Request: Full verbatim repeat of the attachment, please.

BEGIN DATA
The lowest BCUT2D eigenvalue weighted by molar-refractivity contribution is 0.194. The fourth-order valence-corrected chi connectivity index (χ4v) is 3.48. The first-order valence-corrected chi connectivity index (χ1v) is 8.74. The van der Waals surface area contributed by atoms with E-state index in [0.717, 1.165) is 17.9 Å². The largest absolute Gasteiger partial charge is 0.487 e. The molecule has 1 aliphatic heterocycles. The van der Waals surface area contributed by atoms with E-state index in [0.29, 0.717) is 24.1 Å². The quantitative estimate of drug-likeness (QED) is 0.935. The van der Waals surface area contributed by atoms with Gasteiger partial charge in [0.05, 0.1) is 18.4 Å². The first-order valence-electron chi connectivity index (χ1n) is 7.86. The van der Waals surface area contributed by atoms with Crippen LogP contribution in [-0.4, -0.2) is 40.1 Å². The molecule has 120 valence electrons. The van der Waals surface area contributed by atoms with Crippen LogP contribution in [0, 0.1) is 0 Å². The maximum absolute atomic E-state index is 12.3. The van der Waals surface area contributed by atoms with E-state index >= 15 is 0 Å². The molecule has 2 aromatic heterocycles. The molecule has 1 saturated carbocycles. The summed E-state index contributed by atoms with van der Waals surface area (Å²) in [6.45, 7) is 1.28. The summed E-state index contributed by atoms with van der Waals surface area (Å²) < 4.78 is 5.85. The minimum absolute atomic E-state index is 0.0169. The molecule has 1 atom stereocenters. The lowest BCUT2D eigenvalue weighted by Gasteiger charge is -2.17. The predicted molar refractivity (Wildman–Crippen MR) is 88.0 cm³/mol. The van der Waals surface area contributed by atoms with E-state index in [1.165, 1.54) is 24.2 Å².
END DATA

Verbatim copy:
The lowest BCUT2D eigenvalue weighted by molar-refractivity contribution is 0.194. The fourth-order valence-corrected chi connectivity index (χ4v) is 3.48. The first-order valence-corrected chi connectivity index (χ1v) is 8.74. The van der Waals surface area contributed by atoms with E-state index in [0.717, 1.165) is 17.9 Å². The largest absolute Gasteiger partial charge is 0.487 e. The molecule has 1 aliphatic heterocycles. The van der Waals surface area contributed by atoms with E-state index in [0.29, 0.717) is 24.1 Å². The quantitative estimate of drug-likeness (QED) is 0.935. The van der Waals surface area contributed by atoms with Gasteiger partial charge in [0.05, 0.1) is 18.4 Å². The first-order valence-electron chi connectivity index (χ1n) is 7.86. The van der Waals surface area contributed by atoms with Crippen LogP contribution in [-0.4, -0.2) is 40.1 Å². The molecule has 120 valence electrons. The van der Waals surface area contributed by atoms with Crippen LogP contribution in [0, 0.1) is 0 Å². The maximum absolute atomic E-state index is 12.3. The van der Waals surface area contributed by atoms with E-state index >= 15 is 0 Å². The molecule has 2 aromatic heterocycles. The molecule has 1 saturated carbocycles. The summed E-state index contributed by atoms with van der Waals surface area (Å²) in [6.45, 7) is 1.28. The summed E-state index contributed by atoms with van der Waals surface area (Å²) < 4.78 is 5.85. The minimum absolute atomic E-state index is 0.0169. The molecule has 1 atom stereocenters. The lowest BCUT2D eigenvalue weighted by Gasteiger charge is -2.17. The predicted molar refractivity (Wildman–Crippen MR) is 88.0 cm³/mol. The van der Waals surface area contributed by atoms with E-state index in [1.165, 1.54) is 24.2 Å².